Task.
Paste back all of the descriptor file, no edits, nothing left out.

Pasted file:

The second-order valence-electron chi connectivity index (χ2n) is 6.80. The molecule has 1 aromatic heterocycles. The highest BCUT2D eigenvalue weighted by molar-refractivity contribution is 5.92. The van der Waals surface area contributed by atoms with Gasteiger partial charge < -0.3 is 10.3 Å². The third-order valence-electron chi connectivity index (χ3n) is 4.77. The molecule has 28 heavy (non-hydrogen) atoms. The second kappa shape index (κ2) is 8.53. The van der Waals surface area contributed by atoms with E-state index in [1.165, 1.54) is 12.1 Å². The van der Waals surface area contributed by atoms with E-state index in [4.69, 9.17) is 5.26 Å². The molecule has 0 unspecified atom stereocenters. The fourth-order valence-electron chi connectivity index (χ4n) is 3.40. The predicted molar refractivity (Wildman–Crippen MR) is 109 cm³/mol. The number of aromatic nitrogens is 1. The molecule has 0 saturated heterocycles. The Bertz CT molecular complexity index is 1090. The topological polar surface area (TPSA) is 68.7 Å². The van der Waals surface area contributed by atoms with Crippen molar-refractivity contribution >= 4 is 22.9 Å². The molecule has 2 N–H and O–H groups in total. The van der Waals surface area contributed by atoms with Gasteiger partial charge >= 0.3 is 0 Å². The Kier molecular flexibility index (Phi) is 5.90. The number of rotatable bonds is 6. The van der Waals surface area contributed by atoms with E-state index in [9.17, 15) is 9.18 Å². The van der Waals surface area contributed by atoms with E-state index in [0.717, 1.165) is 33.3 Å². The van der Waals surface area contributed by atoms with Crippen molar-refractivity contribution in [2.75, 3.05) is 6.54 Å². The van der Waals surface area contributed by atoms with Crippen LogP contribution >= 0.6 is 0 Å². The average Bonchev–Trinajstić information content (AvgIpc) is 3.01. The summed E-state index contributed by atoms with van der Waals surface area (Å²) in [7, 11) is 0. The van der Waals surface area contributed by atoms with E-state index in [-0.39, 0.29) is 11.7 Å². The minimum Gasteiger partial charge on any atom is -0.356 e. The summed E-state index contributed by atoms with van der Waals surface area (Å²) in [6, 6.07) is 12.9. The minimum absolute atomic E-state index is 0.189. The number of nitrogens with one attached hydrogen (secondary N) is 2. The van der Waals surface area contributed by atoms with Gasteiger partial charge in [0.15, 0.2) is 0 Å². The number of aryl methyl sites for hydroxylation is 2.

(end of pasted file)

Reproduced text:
The second-order valence-electron chi connectivity index (χ2n) is 6.80. The molecule has 1 aromatic heterocycles. The highest BCUT2D eigenvalue weighted by molar-refractivity contribution is 5.92. The van der Waals surface area contributed by atoms with Gasteiger partial charge < -0.3 is 10.3 Å². The third-order valence-electron chi connectivity index (χ3n) is 4.77. The molecule has 28 heavy (non-hydrogen) atoms. The second kappa shape index (κ2) is 8.53. The van der Waals surface area contributed by atoms with E-state index in [1.165, 1.54) is 12.1 Å². The van der Waals surface area contributed by atoms with E-state index in [4.69, 9.17) is 5.26 Å². The molecule has 0 unspecified atom stereocenters. The fourth-order valence-electron chi connectivity index (χ4n) is 3.40. The predicted molar refractivity (Wildman–Crippen MR) is 109 cm³/mol. The number of aromatic nitrogens is 1. The molecule has 0 saturated heterocycles. The Bertz CT molecular complexity index is 1090. The topological polar surface area (TPSA) is 68.7 Å². The van der Waals surface area contributed by atoms with Crippen molar-refractivity contribution >= 4 is 22.9 Å². The molecule has 2 N–H and O–H groups in total. The van der Waals surface area contributed by atoms with Gasteiger partial charge >= 0.3 is 0 Å². The Kier molecular flexibility index (Phi) is 5.90. The number of rotatable bonds is 6. The van der Waals surface area contributed by atoms with E-state index in [9.17, 15) is 9.18 Å². The van der Waals surface area contributed by atoms with E-state index in [0.717, 1.165) is 33.3 Å². The van der Waals surface area contributed by atoms with Crippen molar-refractivity contribution in [2.75, 3.05) is 6.54 Å². The van der Waals surface area contributed by atoms with Crippen LogP contribution >= 0.6 is 0 Å². The average Bonchev–Trinajstić information content (AvgIpc) is 3.01. The summed E-state index contributed by atoms with van der Waals surface area (Å²) in [7, 11) is 0. The van der Waals surface area contributed by atoms with E-state index in [-0.39, 0.29) is 11.7 Å². The minimum Gasteiger partial charge on any atom is -0.356 e. The summed E-state index contributed by atoms with van der Waals surface area (Å²) in [6, 6.07) is 12.9. The minimum absolute atomic E-state index is 0.189. The number of nitrogens with one attached hydrogen (secondary N) is 2. The van der Waals surface area contributed by atoms with Gasteiger partial charge in [0.15, 0.2) is 0 Å². The number of aryl methyl sites for hydroxylation is 2.